PURE AND SIM­PLE

Jill Hock­ing en­joys the slow rhythms of life in north­west Tas­ma­nia

The Weekend Australian - Travel - - Australian Holidays -

TIME travel is real. If you don’t be­lieve me, go to the north­west coast of Tas­ma­nia and hol­i­day, 1960s-style, at Sis­ters Beach. The plane trip gets me in the retro mood. Launce­s­ton air­port does a pass­able im­i­ta­tion of Melbourne’s Essendon 40 years ago: fun­nel down the stairs, stroll across the apron, grab the bags from the trac­tor trailer and col­lect the hire car. Within min­utes I have cleared Launce­s­ton and am mo­tor­ing west on the A1, the moun­tains of the Great West­ern Tiers in inky sil­hou­ette to the south. I hum along to a Beach Boys CD, buy ki­los of ruby-red cher­ries from a road­side stall and munch as I go.

My lunch stop is in the small town of Pen­guin (named af­ter the colony of birds that in­hab­its its shores). Pen­guin is a de­light, its Groovy Pen­guin Cafe a blast from the past. With its sets of bake­lite can­is­ters and laminex ta­bles, it re­sem­bles my nan’s kitchen. (Per­haps not. Her walls didn’t dazzle like a Matisse can­vas.) I eat a lentil burger, salad and fab­u­lous rhubarb cake with ex­cel­lent cof­fee.

It’s mid-Jan­uary but the pace in Pen­guin is as re­laxed as a tor­toise. Cou­ples drink tea from vac­uum flasks out­side mo­torhomes, towns­folk go about their busi­ness and chil­dren play cricket on the beach. Just out­side town, the flags on Pen­guin surf beach flap in the breeze as life­savers pa­trol a stretch of empty sand.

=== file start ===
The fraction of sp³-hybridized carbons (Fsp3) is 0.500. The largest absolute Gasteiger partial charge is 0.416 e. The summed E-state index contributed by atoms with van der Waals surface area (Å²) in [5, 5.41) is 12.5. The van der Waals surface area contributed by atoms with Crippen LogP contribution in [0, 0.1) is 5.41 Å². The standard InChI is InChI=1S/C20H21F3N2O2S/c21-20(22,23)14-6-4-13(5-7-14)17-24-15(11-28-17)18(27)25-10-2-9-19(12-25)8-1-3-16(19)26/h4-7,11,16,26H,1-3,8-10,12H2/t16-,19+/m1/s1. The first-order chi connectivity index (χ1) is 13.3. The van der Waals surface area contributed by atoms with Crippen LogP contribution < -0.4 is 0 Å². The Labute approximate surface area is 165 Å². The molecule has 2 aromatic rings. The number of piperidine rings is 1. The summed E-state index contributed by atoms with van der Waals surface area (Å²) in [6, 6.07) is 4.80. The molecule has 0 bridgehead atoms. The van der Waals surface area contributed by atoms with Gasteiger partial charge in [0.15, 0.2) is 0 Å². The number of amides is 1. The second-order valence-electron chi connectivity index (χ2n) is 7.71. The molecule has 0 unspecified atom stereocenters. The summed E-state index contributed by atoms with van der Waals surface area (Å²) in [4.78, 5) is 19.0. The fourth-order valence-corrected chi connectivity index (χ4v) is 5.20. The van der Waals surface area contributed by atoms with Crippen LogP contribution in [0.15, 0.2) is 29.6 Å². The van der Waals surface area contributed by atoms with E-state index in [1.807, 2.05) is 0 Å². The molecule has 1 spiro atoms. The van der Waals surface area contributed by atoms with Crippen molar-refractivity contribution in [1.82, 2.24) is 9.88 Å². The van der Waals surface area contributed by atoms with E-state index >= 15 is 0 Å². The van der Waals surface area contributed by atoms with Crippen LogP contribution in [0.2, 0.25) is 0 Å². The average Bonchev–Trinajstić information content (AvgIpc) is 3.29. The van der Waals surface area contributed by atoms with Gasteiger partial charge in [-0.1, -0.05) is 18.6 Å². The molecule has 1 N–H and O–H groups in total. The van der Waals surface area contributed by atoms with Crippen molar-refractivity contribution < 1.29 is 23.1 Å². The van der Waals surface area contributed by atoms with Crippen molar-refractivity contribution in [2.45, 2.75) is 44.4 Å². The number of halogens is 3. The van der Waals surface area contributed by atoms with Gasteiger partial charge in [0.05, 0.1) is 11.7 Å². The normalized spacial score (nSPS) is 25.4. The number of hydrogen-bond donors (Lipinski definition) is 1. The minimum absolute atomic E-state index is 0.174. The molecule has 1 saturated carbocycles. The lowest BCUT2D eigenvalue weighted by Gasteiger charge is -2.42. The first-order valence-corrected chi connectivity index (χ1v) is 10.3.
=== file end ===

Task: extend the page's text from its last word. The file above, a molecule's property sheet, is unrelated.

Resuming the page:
There is much to se­duce the trav­eller in north­west Tas­ma­nia. I have rented a cot­tage at Sis­ters Beach, a ham­let en­cir­cled by the Rocky Cape Na­tional Park, for a week of healthy out­door ac­tiv­ity leav­ened with gen­er­ous dol­lops of ly­ing about. Rocky Cape is smaller and less known than Cra­dle Moun­tain, a cou­ple of hours to the south, but that is part of its al­lure.

The first Euro­peans to settle at Sis­ters Beach were the Irby fam­ily, who in the 1930s cleared land, built a home of stringy bark and split slabs, and grew veg­eta­bles and goose­ber­ries. The 3064ha Rocky Cape Na­tional Park was de­clared in 1967 af­ter a long tus­sle to save the bush from sub­di­vi­sion for hol­i­day shacks.

Sis­ters Beach is my kind of place. My mo­bile phone doesn’t work and there are no high-rise apart­ment blocks, sou­venir traps, cafes or restau­rants. It’s BYO ev­ery­thing here. The gen­eral store runs to milk, bread and ice creams, but for day-to-day pro­vi­sions I plan ahead. (There’s a su­per­mar­ket in Wyn­yard, a 20-minute drive to the east.)

Ar­chi­tec­turally, Sis­ters Beach is a hy­brid of fi­bro cot­tages and mod­ern hol­i­day houses, a com­bi­na­tion that dove­tails per­fectly with the sur­round­ing bush­land and rocky head­lands. On foot, I am five min­utes from the beach, or two min­utes if I’d brought my bike. The per­ma­nent pop­u­la­tion of 300 can bal­loon to 1500 in the hol­i­day sea­son, but dur­ing my stay half the hol­i­day houses are empty.